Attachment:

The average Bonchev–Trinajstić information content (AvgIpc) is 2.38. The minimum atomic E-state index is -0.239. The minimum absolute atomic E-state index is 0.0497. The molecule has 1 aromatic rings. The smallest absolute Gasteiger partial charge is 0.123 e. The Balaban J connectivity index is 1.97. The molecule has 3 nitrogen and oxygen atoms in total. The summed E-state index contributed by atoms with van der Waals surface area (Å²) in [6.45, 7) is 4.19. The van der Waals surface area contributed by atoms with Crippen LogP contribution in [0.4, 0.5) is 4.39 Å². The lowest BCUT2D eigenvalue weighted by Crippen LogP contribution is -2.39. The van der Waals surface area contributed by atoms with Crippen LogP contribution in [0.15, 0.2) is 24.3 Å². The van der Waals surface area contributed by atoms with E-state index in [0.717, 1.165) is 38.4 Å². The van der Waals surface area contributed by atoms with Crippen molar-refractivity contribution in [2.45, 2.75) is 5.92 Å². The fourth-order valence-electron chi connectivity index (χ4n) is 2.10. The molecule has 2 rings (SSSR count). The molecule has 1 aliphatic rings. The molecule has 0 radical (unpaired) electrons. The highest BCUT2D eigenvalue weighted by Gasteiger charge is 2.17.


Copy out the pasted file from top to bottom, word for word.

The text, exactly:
The average Bonchev–Trinajstić information content (AvgIpc) is 2.38. The minimum atomic E-state index is -0.239. The minimum absolute atomic E-state index is 0.0497. The molecule has 1 aromatic rings. The smallest absolute Gasteiger partial charge is 0.123 e. The Balaban J connectivity index is 1.97. The molecule has 3 nitrogen and oxygen atoms in total. The summed E-state index contributed by atoms with van der Waals surface area (Å²) in [6.45, 7) is 4.19. The van der Waals surface area contributed by atoms with Crippen LogP contribution in [0.4, 0.5) is 4.39 Å². The lowest BCUT2D eigenvalue weighted by Crippen LogP contribution is -2.39. The van der Waals surface area contributed by atoms with Crippen LogP contribution in [0.15, 0.2) is 24.3 Å². The van der Waals surface area contributed by atoms with E-state index in [0.717, 1.165) is 38.4 Å². The van der Waals surface area contributed by atoms with Crippen molar-refractivity contribution in [2.45, 2.75) is 5.92 Å². The fourth-order valence-electron chi connectivity index (χ4n) is 2.10. The molecule has 2 rings (SSSR count). The molecule has 1 aliphatic rings. The molecule has 0 radical (unpaired) electrons. The highest BCUT2D eigenvalue weighted by Gasteiger charge is 2.17.